An acre for every woman

By Zubeida Mustafa

According to Amartya Sen, people starve not because there is not enough food to feed them but because food is unaffordable. It is also important to note that starvation is not the extreme condition of going without food. It also implies insufficient food intake as to cause malnourishment. If women are given the title to a little land they will grow enough food to feed their family and sell the surplus they produce. Thus they will meet their other needs. The idea is not far-fetched because at present eighty per cent of the work on farms is performed by women in the form of unpaid female labour. It receives no formal recognition. To provide an acre to every woman would call for some kind of land reforms which amounts to asking for the moon in Pakistan today. Hence Green Economics Initiative’s slogan “an acre for every woman” also offers an alternative, “or at least sixteen square feet”. What use will sixteen square feet be for agriculture, one may ask.

Click here to read the full article.

9 thoughts on “An acre for every woman”

  1. This illustrate just the kind of ideas (linking women's liberation to broader socio-economic changes) that the International Women's Day should inspire.

  2. The idea is practical and doable-. and also exciting! Najma and Shirkatgah could share this with NGOs that have outreach, such as SPO, SAP-Pk, Sungi and Aurat Foundation, but each one of us should try growing vegetables in whatever space we have.

  3. Yes,

    The whole idea is to teach people how to fish, rather than giving them ready made "fish";

    that's simple "aid ".

    Quote from today's Guardian :

    " Some argue India no longer needs or deserves British aid because its economy is booming and its government has even announced plans for a space programme. But the economic growth has so far brought very limited benefits to the worst off. Yes, we need to help India to move beyond its current dependence on aid, but to simply slash it would make India's poorest families still poorer and, put bluntly, cost many lives. At present, British aid is doing amazing things – saving children's lives, bringing healthcare and education, and creating the opportunity for economic and social progress. "

    A comment from the Guardian :

    " —However India is very poor country that is gowing at a fast rate. Eventually some prosperity will reach the furthest corners "

    Conclusion : Nation building in 3rd world democracies take time.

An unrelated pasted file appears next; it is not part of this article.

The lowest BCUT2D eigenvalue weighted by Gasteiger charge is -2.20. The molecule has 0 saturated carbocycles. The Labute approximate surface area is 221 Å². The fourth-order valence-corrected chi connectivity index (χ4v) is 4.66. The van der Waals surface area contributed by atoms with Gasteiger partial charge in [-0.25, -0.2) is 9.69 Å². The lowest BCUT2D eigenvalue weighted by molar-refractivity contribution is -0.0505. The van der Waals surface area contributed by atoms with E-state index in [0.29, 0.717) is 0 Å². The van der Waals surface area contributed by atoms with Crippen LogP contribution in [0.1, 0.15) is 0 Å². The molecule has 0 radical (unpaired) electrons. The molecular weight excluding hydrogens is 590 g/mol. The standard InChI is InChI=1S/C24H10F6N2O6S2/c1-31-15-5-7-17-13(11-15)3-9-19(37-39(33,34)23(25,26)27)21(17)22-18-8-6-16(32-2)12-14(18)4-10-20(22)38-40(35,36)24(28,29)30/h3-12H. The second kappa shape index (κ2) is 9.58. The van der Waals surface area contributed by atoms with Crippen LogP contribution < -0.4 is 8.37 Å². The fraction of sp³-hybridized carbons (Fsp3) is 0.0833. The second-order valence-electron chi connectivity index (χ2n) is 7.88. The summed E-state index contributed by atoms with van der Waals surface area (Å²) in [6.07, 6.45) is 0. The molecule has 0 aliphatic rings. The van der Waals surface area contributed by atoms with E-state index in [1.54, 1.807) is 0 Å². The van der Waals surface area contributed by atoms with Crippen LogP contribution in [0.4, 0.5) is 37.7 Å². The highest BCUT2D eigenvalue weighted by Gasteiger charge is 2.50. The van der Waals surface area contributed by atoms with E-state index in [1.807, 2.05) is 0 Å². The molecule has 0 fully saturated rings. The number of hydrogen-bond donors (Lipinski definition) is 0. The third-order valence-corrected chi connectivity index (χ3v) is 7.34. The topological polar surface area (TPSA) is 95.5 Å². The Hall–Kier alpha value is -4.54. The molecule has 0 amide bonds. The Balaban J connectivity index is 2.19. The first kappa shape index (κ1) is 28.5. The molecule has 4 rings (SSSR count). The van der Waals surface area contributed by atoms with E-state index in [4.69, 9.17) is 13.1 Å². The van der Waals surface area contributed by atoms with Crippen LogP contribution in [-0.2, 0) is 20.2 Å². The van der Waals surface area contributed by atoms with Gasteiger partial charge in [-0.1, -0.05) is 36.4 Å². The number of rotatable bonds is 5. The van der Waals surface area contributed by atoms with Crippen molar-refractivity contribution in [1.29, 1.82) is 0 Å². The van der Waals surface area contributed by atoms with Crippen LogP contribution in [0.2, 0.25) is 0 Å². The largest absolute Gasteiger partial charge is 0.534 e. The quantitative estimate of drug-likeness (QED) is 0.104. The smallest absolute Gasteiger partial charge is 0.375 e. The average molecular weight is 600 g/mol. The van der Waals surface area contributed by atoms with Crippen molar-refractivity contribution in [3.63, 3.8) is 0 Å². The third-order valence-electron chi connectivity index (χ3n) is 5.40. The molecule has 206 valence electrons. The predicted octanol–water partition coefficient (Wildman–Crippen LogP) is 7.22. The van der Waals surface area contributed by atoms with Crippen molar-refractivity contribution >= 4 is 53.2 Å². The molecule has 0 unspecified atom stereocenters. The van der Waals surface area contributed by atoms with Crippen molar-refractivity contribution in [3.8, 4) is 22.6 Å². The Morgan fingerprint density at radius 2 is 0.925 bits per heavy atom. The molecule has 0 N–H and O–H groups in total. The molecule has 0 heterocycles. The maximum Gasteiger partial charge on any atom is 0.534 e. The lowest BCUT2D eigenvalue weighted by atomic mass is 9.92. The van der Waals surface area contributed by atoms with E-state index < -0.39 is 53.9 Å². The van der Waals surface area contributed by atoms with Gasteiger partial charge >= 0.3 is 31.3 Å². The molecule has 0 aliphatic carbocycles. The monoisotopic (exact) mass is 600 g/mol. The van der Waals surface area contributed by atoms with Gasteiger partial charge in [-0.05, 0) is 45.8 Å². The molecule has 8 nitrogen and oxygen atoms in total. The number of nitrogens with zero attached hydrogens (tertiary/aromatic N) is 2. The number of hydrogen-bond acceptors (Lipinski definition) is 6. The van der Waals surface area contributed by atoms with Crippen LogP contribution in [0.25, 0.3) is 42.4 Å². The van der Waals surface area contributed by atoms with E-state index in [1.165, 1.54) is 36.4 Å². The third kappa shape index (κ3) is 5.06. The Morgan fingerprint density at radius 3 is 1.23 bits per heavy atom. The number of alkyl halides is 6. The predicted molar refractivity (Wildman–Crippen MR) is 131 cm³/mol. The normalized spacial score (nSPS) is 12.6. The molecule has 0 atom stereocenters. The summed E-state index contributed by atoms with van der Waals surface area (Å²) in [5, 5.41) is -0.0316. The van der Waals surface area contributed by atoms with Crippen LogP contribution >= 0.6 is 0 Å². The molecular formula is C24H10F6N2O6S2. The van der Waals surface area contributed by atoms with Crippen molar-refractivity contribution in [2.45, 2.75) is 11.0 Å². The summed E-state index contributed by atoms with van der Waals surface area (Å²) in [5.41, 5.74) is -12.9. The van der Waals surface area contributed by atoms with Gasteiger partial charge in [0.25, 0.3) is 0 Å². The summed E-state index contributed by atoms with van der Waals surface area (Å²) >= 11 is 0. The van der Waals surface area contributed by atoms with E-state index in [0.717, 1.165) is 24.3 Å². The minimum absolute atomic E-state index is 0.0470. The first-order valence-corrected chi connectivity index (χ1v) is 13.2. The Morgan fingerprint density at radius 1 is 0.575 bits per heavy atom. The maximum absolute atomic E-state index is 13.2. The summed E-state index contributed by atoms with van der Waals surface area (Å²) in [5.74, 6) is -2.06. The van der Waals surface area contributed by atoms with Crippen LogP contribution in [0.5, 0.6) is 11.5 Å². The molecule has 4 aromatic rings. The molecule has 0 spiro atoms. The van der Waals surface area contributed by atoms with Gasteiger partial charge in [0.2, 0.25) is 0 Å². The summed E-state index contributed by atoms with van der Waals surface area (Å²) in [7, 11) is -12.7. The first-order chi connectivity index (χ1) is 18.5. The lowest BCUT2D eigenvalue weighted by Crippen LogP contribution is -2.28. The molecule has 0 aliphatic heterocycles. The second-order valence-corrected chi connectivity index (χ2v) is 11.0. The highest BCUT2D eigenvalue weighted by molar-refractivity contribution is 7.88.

The " poorest" and the " have-nots" need help.

  4. Land reforms is a must, and even if it seems a very long way ahead, those who can, should continue to raise their voice. I completely agree with Zubeida, and wish some organisations and individuals would get together to advocate this and convert it to a nation wide policy which could be implemented at scale. Once each rural woman gets an acre, she could form a group with other women in the area to build cooperatives and begin to sell farm produce if in access of food requirements. Such women would also need some form of training in soil and crop management.

  5. Growing your own vegetables may be a partial answer to improved nutrition. In my experience as a specialist in Infectious Diseases practising for over 30 years among people of low socioeconomic class, I find TB is rampant, especially among women aged 15-30 years. Apparent reasons are: overcrowding, malnutrition, poor access of women to health care, late diagnosis by doctors, AND a very important variable: low Vit D levels among women. Vitamin D deficiency promotes growth of the TB bacteria. I believe our women are deficient in Vit D because: a) they have low intake of milk and milk products because of the high cost of milk, and b) minimal exposure to sunlight. Homes are poorly ventilated and do not let sunshine in, and women deprive themselves of sunlight because of complete hijab and niqab and heavy clothing. Social activists should educate women on these issues.

  6. Good thought, but, sadly, not worth implementing in a country where even men do not have their legitimate rights! But the fact that women in Pakistan enjoy more freedom and have more job opportunities than men is as clear as day. At times women also seem to exploit their position, which is a reality. The champions and advocates of women's rights would do well to highlight the unsavory incidents in which women are shown mauling their innocent husbands when they express their intention of going for the second marriage. By the way, we've shed more than enough light on men's and women's rights. It's time we showed a measure of sympathy with the suppressed segment of society–eunuchs–and wrote articles for their rights as well.

  7. Educating the woman is the only solution but how that can be done is a BIG question. When we gave education we provide her with the tool to fight.

  8. As Amryta Sen has pointed out, the real solution to the problem lies in comprehensive Land Reform. The Scheme projected by Shirakat Gah may be a partial palliative. Despite the odds the knowledgable people in Pakistan must continue the fight for Land Reform because in it lies the salvation of the country. You deserve to be cogratulated for focussing on the issue closest to the common Pakistani.

  9. If we are going to demand this for pakistani women then it is my request that demand an acre for literate women then we will see that not only we will overcome starvation but also illiteracy inshallah

Comments are closed.